Gregory J. Nickels (former Mayor)
6/24/2009 2:00:00 PM
Mayor: More summer jobs aimed at reducing youth violence
Nickels kicks off summer youth jobs program
SEATTLE - Mayor Greg Nickels announced today that funds from the Seattle Youth Violence Prevention Initiative will help the city put 650 young people to work this summer, engaging them in positive and productive jobs.
“One of the best ways to reduce youth violence is to show our young people new opportunities and a bright future. The city’s summer jobs program will give hundreds of young people new skills and help put them on the right path,” said Nickels.
In addition to $402,000 from the Seattle Youth Violence Prevention Initiative, the Seattle Youth Employment Program is receiving $1.1 million from the American Recovery and Reinvestment Act (ARRA), also known as the federal stimulus. As a result, this summer’s employment program will significantly increase the number of participating youth, from 492 last summer to 650 this year.
The jobs begin on Monday, July 6, and last for seven weeks. Youth interns receive minimum wage ($8.55/hr). Youth in group projects receive academic credit and a stipend of $900.
Nickels proposed the Seattle Youth Violence Prevention Initiative to dramatically change how the city deals with youth violence. The initiative is focused on identifying and helping about 800 children a year who are at highest risk of perpetuating violence or becoming victims. The City Council’s adopted 2009-2010 budget provides $8 million for the initiative.
With the new funding from the initiative, the city’s summer jobs program, for youth between the ages of 14 and 17, will provide work readiness and job training skills that enable the youth to develop positive career goals and paths. Eligible young people include court-involved youth (repeat offenders or youth arrested but not detained); middle school youth with truancy and suspensions; and youth affected by violence.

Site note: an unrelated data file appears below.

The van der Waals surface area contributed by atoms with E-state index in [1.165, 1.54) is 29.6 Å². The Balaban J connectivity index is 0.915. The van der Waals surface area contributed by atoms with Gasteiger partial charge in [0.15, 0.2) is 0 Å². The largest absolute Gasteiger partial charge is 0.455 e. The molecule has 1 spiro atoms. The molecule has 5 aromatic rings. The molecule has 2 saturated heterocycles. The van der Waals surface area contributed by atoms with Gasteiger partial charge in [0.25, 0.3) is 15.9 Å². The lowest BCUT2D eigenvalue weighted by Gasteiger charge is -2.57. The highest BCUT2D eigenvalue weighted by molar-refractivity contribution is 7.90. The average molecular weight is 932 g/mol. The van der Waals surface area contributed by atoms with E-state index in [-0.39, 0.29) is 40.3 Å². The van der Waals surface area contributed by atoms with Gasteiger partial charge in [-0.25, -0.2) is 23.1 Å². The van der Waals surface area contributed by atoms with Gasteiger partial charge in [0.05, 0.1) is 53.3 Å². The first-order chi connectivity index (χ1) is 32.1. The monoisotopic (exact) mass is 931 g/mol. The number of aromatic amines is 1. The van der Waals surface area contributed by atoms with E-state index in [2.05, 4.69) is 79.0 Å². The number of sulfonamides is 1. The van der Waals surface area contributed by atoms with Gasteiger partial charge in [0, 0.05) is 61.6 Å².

Federal stimulus money will serve youth between the ages of 16 and 24, who are low income and face barriers, such as disabilities and homelessness. Work experiences will expose youth to careers in high-growth sectors, such as health care, skilled trades, green jobs and technology. For those 18 and older, the jobs will be focused on career-building.
The kickoff for the summer jobs program was held at the Environmental Outreach and Stewardship (EOS) Alliance in Seattle’s Georgetown neighborhood. This summer, the EOS Alliance will employ 20 young people in various positions, including habitat restoration workers, home energy auditor trainees and office interns.
“We are excited to expand our partnership with the city of Seattle using the recovery funding,” said Marléna Sessions, CEO of the Workforce Development Council (WDC) of Seattle-King County. “This summer’s program is the beginning of a sustainable, community-driven summer youth employment program that will continue to grow and benefit youth and employers alike.”
The city of Seattle has operated the Seattle Youth Employment Program for more than 25 years. It is a year-round academic support and job-training program that helps participants graduate from high school, move on to college or vocational programs, and develop skills needed for apprenticeships or jobs in high-demand fields, such as health care and technology.
Workforce Development Council
The WDC of Seattle-King County is a nonprofit work force “think tank” and grant-making organization that oversees employment-related programs for youth, the adult work force and employers in King County, with the goal of a strong economy and self-sufficiency for every resident. ARRA money designated for the Workforce Investment Act comes from the U.S. Dept. of Labor to the State, then to 12 WDCs in the state. For more information: www.seakingwdc.org.
Environmental Outreach and Stewardship Alliance
EOS Alliance was founded in 2000 as the Northwest Environmental Education Council. EOS provides green jobs and work force development, home energy audits and weatherization, efficiency retrofits for buildings, habitat restoration, civic leadership training, youth environmental education, and technical environmental training. For more information: www.eosalliance.org.
For more information about the Seattle Youth Violence Prevention Initiative: http://www.seattle.gov/mayor/issues/youthInitiative
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